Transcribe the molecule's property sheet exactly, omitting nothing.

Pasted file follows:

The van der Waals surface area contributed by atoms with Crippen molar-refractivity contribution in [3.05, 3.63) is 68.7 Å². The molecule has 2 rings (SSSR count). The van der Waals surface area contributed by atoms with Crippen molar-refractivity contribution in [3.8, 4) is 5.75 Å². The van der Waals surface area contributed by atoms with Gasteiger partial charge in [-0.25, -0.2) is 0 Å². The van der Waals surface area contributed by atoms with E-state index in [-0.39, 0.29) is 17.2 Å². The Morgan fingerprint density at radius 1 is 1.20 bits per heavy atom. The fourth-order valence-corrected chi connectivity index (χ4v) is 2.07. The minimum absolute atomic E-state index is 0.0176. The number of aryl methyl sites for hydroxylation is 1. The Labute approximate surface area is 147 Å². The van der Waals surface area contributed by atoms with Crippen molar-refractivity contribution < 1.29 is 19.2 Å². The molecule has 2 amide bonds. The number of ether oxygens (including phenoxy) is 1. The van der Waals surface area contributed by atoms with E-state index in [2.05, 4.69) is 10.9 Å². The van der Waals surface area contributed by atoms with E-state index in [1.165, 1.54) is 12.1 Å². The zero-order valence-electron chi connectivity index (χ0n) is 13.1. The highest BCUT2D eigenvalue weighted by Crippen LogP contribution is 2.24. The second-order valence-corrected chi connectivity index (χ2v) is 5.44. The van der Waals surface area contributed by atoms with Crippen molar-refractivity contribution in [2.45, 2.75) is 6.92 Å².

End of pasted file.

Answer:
The van der Waals surface area contributed by atoms with Crippen molar-refractivity contribution in [3.05, 3.63) is 68.7 Å². The molecule has 2 rings (SSSR count). The van der Waals surface area contributed by atoms with Crippen molar-refractivity contribution in [3.8, 4) is 5.75 Å². The van der Waals surface area contributed by atoms with Gasteiger partial charge in [-0.25, -0.2) is 0 Å². The van der Waals surface area contributed by atoms with E-state index in [-0.39, 0.29) is 17.2 Å². The Morgan fingerprint density at radius 1 is 1.20 bits per heavy atom. The fourth-order valence-corrected chi connectivity index (χ4v) is 2.07. The minimum absolute atomic E-state index is 0.0176. The number of aryl methyl sites for hydroxylation is 1. The Labute approximate surface area is 147 Å². The van der Waals surface area contributed by atoms with Crippen molar-refractivity contribution < 1.29 is 19.2 Å². The molecule has 2 amide bonds. The number of ether oxygens (including phenoxy) is 1. The van der Waals surface area contributed by atoms with E-state index in [2.05, 4.69) is 10.9 Å². The van der Waals surface area contributed by atoms with E-state index in [1.165, 1.54) is 12.1 Å². The zero-order valence-electron chi connectivity index (χ0n) is 13.1. The highest BCUT2D eigenvalue weighted by Crippen LogP contribution is 2.24. The second-order valence-corrected chi connectivity index (χ2v) is 5.44. The van der Waals surface area contributed by atoms with Crippen molar-refractivity contribution in [2.45, 2.75) is 6.92 Å².